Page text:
French and Indian War: Civilians and Working Pioneers from Redoubt Enterprises

I’m always on the hunt for different kinds of figures, poses and little stories to tell by scouring through the offerings of as many manufacturers I can find. I’ve been adding more figures from Redoubt Enterprises to my French and Indian War collection, and I’ve found a number of their civilians to be good additions.

A pack of six figures of standing and firing settlers has a nice amount of diversity in poses. Two men stand at the ready, two are firing and another is waving them on in encouragement. My favorite in the set is the sculpt of the rather distinguished gentleman with a pistol extended at arm’s length to calmyly fire. I also like that half the figures are not wearing hats like the vast majority of figures found for this 18th-century colonial era.

Another kind of figure that is hard to come by is basic laborers, like those so important to the wilderness campaigns of the FIW period. Luckily, Redoubt has a very specific set of working pioneers found deep into their exetensive catalog. The package comes with two men moving fallen timber and another swinging an axe. All three wear the heavy leather aprons that worn by men doing this rough forest-clearing work.

Overseeing them and on guard are three soldiers, also included in the pack. I’ve painted them up as somewhat generic British provincials, and I usually field them with other colonial units. The six of them together on the table can find their way into a number of scenarios, especially as the lead units in the Braddock Expedition at the Battle of the Monongahela.

Combined with my wagons and other workers, these figures create opportunities to tell more of the story of the FIW. Beyond soldiers, it was the average settlers who were rallied to work or fight for both the French and British during the war. It’s great to discover more figures to act as characters in these tabletop wargaming dramas.

French and Indian War: Civilians and Settlers from Galloping Major Wargames

Gaming the scerios in the 18th-century wilderness settlement period of the French and Indian War period necessitates having some civilians models on hand. Aside from hacking an existence out of the American wilderness, settlers were often pressed into service as hastily organized militia. Incorporating this part of the era’s story into tabletop wargames makes for a lot of interest for fans of the period.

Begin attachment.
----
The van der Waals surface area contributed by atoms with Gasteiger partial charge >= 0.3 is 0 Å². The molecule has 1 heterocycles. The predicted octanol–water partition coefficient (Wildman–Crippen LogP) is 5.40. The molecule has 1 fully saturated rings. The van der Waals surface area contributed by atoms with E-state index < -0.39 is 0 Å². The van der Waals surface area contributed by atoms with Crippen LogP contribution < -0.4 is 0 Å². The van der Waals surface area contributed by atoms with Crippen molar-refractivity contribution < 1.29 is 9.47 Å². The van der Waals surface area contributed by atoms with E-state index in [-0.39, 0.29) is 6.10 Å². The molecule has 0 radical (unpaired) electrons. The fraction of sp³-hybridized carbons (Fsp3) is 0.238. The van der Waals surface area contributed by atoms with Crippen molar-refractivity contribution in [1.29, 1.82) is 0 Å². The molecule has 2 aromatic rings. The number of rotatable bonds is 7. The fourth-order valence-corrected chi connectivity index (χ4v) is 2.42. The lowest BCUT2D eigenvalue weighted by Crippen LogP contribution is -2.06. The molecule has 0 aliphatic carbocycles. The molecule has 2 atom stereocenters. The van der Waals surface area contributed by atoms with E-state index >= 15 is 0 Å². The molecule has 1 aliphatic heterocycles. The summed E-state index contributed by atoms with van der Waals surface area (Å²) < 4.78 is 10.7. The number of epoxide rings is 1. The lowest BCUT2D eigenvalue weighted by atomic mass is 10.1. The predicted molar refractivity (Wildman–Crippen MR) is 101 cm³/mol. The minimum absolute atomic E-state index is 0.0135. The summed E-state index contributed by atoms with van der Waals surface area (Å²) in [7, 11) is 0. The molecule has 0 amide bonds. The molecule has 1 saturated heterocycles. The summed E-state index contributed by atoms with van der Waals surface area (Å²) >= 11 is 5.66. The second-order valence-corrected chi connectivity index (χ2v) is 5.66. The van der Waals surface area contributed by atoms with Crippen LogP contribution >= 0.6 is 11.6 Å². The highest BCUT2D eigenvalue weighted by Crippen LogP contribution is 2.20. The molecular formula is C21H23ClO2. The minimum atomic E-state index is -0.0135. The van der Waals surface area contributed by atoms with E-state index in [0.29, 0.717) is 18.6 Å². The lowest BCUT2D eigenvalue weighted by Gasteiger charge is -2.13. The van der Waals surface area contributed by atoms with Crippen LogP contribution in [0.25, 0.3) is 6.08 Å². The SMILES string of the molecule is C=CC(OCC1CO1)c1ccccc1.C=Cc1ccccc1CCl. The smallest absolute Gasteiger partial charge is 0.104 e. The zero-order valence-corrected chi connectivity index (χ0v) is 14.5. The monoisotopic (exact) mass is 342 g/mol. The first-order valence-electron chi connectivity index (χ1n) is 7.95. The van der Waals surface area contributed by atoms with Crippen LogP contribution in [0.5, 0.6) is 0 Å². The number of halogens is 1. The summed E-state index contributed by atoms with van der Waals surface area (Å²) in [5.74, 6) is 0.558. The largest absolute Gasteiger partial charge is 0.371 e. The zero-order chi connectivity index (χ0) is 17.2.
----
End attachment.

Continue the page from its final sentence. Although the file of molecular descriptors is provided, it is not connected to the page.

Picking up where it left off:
One of the most popular modern manufacturers of FIW 28mm metal miniatures is the UK-based Galloping Major Wargames. Born from the artistic skill of Lance Cawkwell, the company offers a big, ever-expanding line of figures for the period. Aside from the usual fighting units of British, French and Indian, Galloping Major carries a small selection of civilian settlers defending their homes and families, all of which I’ve snapped up.

To myself and many others, Galloping Major sculpts carry two main identifying characterics: size and personality. As 28mm models, these are defintely among some of the largest being made today. The casts are big and chunky — models hefty to hold, a joy to paint and a wonder on the table. While they may outsize some other manufacturers that veer more toward a thinner 28mm or 25mm scale, I find nothing about these models that ever makes them look too out of place with other figures once on the table.

In terms of detail and character, the company’s models are among some of the best. Particularly with these civilian figures, there is a lot of indiviuality here. The Settlers Defending packs (FIW AAC 1 and FIW AAC 2) contain a total of a dozen figures armed with guns, clad in everday clothes and topped with tricorne or broad round hats.

The real prize are the six figures in the Command and Characters pack (FIW AAC3) which contains an aproned baker or butcher armed with a blunderbuss, a preacher toting a bible and pistol, and, a man on the run with a knife drawn with a gun at the ready. The other three figures, perhaps local community leaders, are more formally dressed in long, lapelled coats and armed with pistols and swords. I chose to paint them up in provincial officer uniforms.

Having dozens of Galloping Major models, including all these civilian settlers, in my collection provides a variety of options and play opportunity, and I’m always looking forward to painting the next one.

French and Indian War: Woodland Indians from Sash and Saber Castings

In the summer of 2018, Sash and Saber Castings launched a Kickstarter for one of the most massively comprehensive lines of French and Indian War miniatures available. Owner and designer Chris Hughes has proven himself over the past 20 years in creating a huge catalog of metal 40mm and 28mm miniatures spanning hundreds of years of military history. His 28mm FIW launch was quickly funded by campaign backers, unlocked a number of stretch goals along the way, and shipping proceeded at a swift pace by the spring of 2019.

The miniatures in the Sash and Saber FIW collection cover British, French, Indian soldiers, warriors, mounted leaders, casualties, artillery and civilians of all types over some 100 different packs of four figures each. Less common models such as figures in winter clothes on snowshoes and some much-needed women and children help make this offering one of the most welcome and unique offerings for the period.

I ordered a bunch of British Provincials and several of the Indian packs, including Iroquois Firing (FW11), Iroquois Advancing (FW13), Iroquois with Clubs and Tomahawks, and Iroquois Leaders (FW1201). The figures carry a lot of detail in sculpts that lean a bit on a more natural scale tipping a bit toward 25mm rather than the chunkier, heroic figures found in other manufacturer lines. Many of the Iroquois come dressed in more European-influenced trade clothes while some wear more traditional bucksin leggings and loincloths, both styles reflecting the evolving culture clash of the 18th-century frontier.

The full line is now available on the company’s website, retailing for $8 a pack. With some of these models already gracing my tabletop scenarios, I’ll be certain to be slowly adding more to my collection over time.